History of US science fiction and fantasy magazines to 1950 | beginning of the digest era

Beginning of the digest era

First issue of Imagination, dated October 1950; cover art by Hannes Bok

Street & Smith, one of the longest established and most respected magazine publishers, shut down all their pulps in the summer of 1949. The pulps were dying, largely as a result of the success of pocketbooks, and Street & Smith decided to concentrate on their slick magazines. The only survivor of Street & Smith's pulp titles was the digest-format Astounding Science Fiction.[160] By the end of 1955, Fantastic Adventures, Famous Fantastic Mysteries, Thrilling Wonder, Startling Stories, Planet Stories, Weird Tales, and Fantastic Story Quarterly had all ceased publication. Despite the pulps' decline, a few new magazines did appear in pulp format at the end of the 1940s, though these were all short-lived, and several of them focused on reprints rather than new material.[161]

One of the first new post-war titles was Fantasy Book, which appeared in 1947. It was the work of William Crawford, a specialty publisher, and varied between pulp and digest sizes. Crawford ran into problems with distribution and production, and the magazine was never regular, but he produced eight issues over the next four years that included some worthwhile material, most notably Cordwainer Smith's first story, "Scanners Live in Vain", in the January 1950 issue.[162]

Popular had added Fantastic Novels as a companion to Famous Fantastic Mysteries in 1948; the following year it launched A. Merritt's Fantasy Magazine, in an attempt to cash in on Merritt's popularity, and Captain Zero, a science-fictional hero pulp. Both were failures, lasting only five and three issues, respectively. Standard's Startling Stories and Thrilling Wonder, both well-regarded by the end of the decade, were joined in 1950 by two reprint magazines. One was Fantastic Story Quarterly, which was intended to carry reprints that were too long to run in Startling's "Hall of Fame" department. This was initially a financial success, and Standard decided to add another title, Wonder Story Annual. Both titles survived into the mid-1950s.[161] Two exceptions to the reprint rule were Future Science Fiction, which Silberkleit brought back as a bimonthly pulp in May 1950, still edited by Lowndes,[129] and Out of This World Adventures, also in pulp format, which combined science fiction material with a few pages of comics. The publisher, Avon, also launched a romance magazine and a western magazine with the same format, but the experiment was a failure and Out of This World Adventures only lasted for two issues, dated July and December 1950.[161] At the end of 1950 Marvel Science Stories reappeared as the Goodman brothers saw a new boom in sf magazines getting under way; it began as a pulp, but changed to a digest the following year. The fiction was of higher quality than in the first incarnation of the magazine, but it lasted less than two years.[163][164]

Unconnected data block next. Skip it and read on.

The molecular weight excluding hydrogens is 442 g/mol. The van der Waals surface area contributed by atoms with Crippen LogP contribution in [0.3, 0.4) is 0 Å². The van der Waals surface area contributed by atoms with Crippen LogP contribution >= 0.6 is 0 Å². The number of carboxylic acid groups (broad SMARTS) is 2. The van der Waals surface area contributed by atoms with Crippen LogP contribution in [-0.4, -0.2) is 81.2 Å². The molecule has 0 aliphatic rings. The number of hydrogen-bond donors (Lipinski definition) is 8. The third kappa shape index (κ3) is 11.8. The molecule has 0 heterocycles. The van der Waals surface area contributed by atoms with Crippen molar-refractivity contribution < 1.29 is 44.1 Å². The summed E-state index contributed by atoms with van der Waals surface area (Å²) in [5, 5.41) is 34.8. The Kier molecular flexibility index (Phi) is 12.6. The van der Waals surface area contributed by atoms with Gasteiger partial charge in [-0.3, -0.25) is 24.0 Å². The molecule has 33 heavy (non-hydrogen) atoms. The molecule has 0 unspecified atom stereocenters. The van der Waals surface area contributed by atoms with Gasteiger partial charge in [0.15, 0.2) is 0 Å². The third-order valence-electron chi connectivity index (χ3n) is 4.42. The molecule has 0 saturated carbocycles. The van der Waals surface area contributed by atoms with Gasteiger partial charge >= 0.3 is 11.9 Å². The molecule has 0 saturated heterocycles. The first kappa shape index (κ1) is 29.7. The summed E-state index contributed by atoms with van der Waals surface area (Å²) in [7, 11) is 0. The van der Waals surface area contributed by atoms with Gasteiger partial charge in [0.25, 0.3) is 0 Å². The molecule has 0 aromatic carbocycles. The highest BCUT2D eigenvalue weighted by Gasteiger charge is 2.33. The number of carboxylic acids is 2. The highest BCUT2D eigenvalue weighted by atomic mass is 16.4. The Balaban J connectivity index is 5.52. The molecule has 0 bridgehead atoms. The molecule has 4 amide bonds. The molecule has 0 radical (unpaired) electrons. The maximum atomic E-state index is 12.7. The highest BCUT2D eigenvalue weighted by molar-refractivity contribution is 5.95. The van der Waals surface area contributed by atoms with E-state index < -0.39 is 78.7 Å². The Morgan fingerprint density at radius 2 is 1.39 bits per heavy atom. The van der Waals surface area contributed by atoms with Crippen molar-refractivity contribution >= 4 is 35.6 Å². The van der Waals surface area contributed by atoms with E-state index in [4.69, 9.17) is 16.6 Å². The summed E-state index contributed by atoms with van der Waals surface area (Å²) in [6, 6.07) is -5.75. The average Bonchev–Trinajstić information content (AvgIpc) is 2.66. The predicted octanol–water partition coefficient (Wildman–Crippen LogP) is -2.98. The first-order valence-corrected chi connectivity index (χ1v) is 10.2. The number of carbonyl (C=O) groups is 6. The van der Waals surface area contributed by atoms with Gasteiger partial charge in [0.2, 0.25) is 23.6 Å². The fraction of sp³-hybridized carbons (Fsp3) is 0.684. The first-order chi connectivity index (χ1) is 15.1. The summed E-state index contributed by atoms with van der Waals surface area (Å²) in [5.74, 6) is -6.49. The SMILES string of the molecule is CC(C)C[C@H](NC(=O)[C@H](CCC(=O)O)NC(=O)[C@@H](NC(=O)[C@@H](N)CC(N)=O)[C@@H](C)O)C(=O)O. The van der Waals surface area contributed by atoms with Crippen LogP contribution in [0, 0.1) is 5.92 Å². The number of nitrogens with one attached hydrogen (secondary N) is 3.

December 1950 issue of Out of This World Adventures; cover art by James Bama